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Pension funds have a specific mandate to generate long-term returns, as securely as possible.

This means they often invest in large, well-established companies that issue fairly reliable dividends.

Historically, this has meant a lot of our pension money has ended up invested in stocks such as oil and tobacco companies, inadvertently supporting industries that are, on balance, harmful to society, simply because these companies meet the risk and return requirements of pension funds.

However, in recent years, as industries such as renewable energy and resource efficiency have matured, opportunities for pension fund managers to invest in companies that are beneficial to society, while still meeting their risk and return goals, have grown.

In fact, research suggests that investing according to guidelines such as the UN Principles of Responsible Investing, or Environmental Social Governance criteria actually boosts returns.

As the authors of the recent Barclays Equity Gilt Study put it: “Not only is it no longer assumed that “doing the right thing” will place a drag on portfolio returns; rather, it is now seen as prudent to avoid investing in companies that have a detrimental impact on the world, because their business practices may not be allowed to remain unchanged.”

Thankfully, a number of pension providers have cottoned on to the benefits of a more responsible investment strategy and now offer ethical fund options that in many cases, outperform the risk-based options.

If you are in any doubt about the companies that your pension fund is invested in, be sure to ask. Most providers will be able to issue you with a full list of holdings and possibly an indication of how their fund is rated for sustainability (Morningstar, the fund ratings service, now also rates funds for sustainability). Plus, it helps to show there is demand for this sort of information, as many platforms and advisers are still not convinced that regular investors care that much about what their money is invested in.

If you do, here are four options, from website Good With Money:

The NEST ethical fund

NEST, the National Employment Savings Trust was set up by the Government as part of its commitment towards auto-enrolment. Its 0.3 per cent annual management charge is one of the lowest on the market, though there is a 1.8 per cent charge for contributions. It is also free to transfer existing pots in.

The sustainability fund, which NEST says is slightly higher risk than its standard fund invests in companies with positive records on: human rights, fair labour practices, fair trade policies, especially with developing countries and the environment.

It avoids investing in tobacco, arms and corrupt states including those with a bad human rights records, as well as companies that damage the environment. The fund has grown 11.7 per cent a year since launch, making it a better performer than NEST’s other funds (except for its Sharia offering). More here.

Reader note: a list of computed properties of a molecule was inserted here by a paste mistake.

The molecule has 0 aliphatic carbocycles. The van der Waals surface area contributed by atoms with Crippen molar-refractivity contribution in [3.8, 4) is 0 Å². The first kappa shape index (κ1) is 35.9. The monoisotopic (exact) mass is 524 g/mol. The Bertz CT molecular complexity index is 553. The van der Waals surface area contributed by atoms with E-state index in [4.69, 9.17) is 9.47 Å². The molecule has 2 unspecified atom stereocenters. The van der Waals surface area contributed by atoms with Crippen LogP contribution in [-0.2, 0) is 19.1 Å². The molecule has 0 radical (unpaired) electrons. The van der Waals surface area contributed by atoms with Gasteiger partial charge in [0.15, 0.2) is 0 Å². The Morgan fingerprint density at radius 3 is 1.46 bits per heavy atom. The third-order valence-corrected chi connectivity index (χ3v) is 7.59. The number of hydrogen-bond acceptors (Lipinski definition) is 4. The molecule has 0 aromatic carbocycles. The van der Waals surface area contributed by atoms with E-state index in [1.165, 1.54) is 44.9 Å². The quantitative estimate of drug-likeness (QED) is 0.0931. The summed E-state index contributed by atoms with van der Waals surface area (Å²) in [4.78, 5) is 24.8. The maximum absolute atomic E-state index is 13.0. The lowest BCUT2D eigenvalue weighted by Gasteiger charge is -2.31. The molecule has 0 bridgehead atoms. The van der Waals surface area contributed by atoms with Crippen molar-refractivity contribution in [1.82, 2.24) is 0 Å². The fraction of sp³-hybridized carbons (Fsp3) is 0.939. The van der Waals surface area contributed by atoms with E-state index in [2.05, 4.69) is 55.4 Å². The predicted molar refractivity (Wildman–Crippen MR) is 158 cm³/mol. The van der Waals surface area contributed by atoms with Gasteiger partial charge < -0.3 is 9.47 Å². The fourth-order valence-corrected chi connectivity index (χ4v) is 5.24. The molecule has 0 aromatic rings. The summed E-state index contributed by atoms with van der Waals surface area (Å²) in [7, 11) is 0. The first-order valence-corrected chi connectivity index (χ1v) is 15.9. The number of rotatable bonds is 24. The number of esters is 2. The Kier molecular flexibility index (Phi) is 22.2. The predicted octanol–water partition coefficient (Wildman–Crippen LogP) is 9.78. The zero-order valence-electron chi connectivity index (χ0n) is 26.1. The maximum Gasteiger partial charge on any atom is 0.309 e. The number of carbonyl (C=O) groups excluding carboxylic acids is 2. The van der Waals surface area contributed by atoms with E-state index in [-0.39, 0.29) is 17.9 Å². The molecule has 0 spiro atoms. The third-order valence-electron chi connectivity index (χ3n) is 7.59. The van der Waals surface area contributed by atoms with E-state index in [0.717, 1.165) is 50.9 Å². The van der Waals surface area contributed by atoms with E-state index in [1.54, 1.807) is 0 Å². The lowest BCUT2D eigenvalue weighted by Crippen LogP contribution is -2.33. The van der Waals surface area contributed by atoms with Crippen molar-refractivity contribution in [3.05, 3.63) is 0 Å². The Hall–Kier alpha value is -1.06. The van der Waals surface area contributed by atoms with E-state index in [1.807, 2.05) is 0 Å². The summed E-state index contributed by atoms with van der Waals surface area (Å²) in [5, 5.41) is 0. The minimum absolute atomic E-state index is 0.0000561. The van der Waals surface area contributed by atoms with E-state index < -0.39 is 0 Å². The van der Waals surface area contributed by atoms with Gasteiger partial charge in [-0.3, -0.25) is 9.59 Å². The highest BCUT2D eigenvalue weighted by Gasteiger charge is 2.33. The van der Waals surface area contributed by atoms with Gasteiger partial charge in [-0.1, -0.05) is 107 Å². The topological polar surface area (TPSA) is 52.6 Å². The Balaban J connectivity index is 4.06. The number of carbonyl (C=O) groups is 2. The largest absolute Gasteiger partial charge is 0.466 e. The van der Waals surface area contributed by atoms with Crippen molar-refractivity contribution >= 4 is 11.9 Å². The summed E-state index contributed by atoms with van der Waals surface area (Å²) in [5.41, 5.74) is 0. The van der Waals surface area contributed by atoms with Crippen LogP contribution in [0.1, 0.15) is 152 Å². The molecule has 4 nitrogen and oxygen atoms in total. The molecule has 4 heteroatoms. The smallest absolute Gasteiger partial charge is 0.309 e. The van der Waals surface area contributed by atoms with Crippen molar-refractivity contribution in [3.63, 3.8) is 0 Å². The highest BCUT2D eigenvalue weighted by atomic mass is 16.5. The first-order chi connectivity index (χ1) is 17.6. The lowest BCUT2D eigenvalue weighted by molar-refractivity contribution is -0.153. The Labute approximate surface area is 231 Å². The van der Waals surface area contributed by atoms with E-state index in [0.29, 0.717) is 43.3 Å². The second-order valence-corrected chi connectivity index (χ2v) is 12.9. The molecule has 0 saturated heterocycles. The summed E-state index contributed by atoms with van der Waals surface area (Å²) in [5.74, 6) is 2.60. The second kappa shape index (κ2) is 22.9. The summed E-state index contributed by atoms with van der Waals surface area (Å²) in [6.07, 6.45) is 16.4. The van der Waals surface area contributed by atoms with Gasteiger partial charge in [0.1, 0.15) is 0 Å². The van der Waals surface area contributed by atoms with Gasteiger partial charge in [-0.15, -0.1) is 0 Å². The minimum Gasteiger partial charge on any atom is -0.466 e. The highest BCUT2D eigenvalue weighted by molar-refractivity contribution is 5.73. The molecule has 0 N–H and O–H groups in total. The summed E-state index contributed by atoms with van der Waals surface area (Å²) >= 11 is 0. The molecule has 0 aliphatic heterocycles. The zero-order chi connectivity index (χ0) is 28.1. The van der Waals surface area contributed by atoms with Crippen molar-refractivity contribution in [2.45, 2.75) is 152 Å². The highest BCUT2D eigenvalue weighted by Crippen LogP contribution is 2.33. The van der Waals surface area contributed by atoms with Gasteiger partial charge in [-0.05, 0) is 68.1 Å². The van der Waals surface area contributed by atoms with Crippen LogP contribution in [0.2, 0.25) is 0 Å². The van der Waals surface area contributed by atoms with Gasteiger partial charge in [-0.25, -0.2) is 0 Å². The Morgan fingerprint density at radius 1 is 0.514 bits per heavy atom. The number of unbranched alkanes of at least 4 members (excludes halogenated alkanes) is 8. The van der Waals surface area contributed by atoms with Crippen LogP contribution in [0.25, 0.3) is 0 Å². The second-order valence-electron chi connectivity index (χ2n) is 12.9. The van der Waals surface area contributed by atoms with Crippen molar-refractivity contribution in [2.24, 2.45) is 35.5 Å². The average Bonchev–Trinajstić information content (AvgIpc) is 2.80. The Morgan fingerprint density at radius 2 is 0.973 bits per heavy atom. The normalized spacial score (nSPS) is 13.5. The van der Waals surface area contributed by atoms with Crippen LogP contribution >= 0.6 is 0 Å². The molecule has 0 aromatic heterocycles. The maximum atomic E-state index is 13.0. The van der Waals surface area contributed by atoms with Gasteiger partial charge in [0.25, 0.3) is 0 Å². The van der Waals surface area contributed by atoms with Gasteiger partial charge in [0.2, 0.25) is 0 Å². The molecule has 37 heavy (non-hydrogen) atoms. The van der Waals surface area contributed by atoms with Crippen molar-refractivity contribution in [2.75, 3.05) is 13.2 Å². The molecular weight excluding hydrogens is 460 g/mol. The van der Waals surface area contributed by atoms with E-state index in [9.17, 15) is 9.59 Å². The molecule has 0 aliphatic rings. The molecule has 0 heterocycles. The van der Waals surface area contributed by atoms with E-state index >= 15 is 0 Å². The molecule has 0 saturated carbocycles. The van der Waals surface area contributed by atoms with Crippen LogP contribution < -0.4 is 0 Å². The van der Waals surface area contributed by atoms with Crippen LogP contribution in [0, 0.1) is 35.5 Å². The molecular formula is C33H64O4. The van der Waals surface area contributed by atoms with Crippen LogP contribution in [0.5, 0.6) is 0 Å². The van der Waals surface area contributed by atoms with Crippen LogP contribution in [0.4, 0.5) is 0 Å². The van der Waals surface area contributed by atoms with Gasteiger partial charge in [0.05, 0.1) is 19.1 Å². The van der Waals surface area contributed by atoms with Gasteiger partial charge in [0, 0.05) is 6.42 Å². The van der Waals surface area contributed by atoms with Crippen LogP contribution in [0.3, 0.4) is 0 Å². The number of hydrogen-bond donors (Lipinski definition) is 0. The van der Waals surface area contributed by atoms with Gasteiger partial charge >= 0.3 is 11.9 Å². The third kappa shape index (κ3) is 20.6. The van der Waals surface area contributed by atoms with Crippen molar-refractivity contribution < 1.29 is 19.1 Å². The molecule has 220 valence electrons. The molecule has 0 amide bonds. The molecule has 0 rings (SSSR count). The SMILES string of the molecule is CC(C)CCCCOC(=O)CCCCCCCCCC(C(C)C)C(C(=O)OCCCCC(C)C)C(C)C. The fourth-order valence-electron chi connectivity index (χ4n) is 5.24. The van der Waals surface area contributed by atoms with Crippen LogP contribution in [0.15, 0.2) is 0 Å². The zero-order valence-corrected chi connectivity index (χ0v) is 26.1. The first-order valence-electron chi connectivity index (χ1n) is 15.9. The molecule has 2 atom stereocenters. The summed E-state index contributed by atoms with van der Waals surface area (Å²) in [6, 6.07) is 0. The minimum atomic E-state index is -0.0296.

Aviva self-select pension

Pensions giant Aviva has a number of ethical funds that can go into a pension.

Some of the best performers include Aberdeen Fund Managers Ethical World Equity, although since this holds a large proportion of EOG, a shale oil producer, it might not fit everyone’s ‘ethical’ criteria. Likewise Axa’s Ethical Distribution fund has holdings in drinks company Diageo and several large banks. Kames Ethical Cautious Managed, which has Prudential as its largest holding, is another option. More here.

Standard Life Ethical Pension Fund

Standard Life has a number of ethical pension funds. Its ethical pension fund has outperformed its benchmark (the ABI (Pension) Mixed Investment 40-85 per cent Shares Sector ) in four of the last five years, returning 23.4 per cent in the year to end June 2017, and 75 per cent over five years. Large holdings include housebuilder Bellway, fashion retailer  and posh tonic water business Fever Tree. The company also has corporate bond fund and European ethical fund options and an actively managed UK social bond fund. More here.

Legal & General

Pension provider L&G’s ethical fund is available within a pension, and aims to track the return of the FTSE 350 Index (after adjustment for charges and tax), not including companies who don’t comply with a range of ethical and environmental guidelines. It has returned 72.6 per cent over five years to June 17, and its main investments are in financial services companies. The company filters out companies involved in practices such as intensive farming, gambling, adult entertainment, weapon manufacturing and selling tobacco. More here.

If you are still building up your pension pot, 100% will be protected by FSCS if it's directly managed under a life insurance contract. This would include personal pensions and stakeholder pensions, but not defined-benefit workplace pension schemes, which may be instead covered by the Pension Protection Fund.

Find out more about FSCS compensation limits for pensions here.

10/13/2017 12:00:00 AM